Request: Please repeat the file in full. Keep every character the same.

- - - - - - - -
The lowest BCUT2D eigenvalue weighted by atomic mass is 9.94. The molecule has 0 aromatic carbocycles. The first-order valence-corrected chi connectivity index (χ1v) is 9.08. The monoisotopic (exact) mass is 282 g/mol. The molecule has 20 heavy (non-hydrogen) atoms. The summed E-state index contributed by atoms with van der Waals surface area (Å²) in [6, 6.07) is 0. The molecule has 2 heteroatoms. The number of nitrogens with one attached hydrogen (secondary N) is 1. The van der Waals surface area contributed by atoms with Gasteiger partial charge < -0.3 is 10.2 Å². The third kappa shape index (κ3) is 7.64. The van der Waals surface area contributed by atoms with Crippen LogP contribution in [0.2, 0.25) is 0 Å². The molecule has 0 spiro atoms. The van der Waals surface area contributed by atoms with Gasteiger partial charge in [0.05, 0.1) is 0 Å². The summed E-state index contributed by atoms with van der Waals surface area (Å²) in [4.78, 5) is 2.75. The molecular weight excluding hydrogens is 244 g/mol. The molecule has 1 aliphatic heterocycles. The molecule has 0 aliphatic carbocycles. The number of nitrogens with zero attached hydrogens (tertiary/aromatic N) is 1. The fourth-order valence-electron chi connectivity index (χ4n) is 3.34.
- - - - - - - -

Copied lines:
The lowest BCUT2D eigenvalue weighted by atomic mass is 9.94. The molecule has 0 aromatic carbocycles. The first-order valence-corrected chi connectivity index (χ1v) is 9.08. The monoisotopic (exact) mass is 282 g/mol. The molecule has 20 heavy (non-hydrogen) atoms. The summed E-state index contributed by atoms with van der Waals surface area (Å²) in [6, 6.07) is 0. The molecule has 2 heteroatoms. The number of nitrogens with one attached hydrogen (secondary N) is 1. The van der Waals surface area contributed by atoms with Gasteiger partial charge < -0.3 is 10.2 Å². The third kappa shape index (κ3) is 7.64. The van der Waals surface area contributed by atoms with Crippen LogP contribution in [0.2, 0.25) is 0 Å². The molecule has 0 spiro atoms. The van der Waals surface area contributed by atoms with Gasteiger partial charge in [0.05, 0.1) is 0 Å². The summed E-state index contributed by atoms with van der Waals surface area (Å²) in [4.78, 5) is 2.75. The molecular weight excluding hydrogens is 244 g/mol. The molecule has 1 aliphatic heterocycles. The molecule has 0 aliphatic carbocycles. The number of nitrogens with zero attached hydrogens (tertiary/aromatic N) is 1. The fourth-order valence-electron chi connectivity index (χ4n) is 3.34.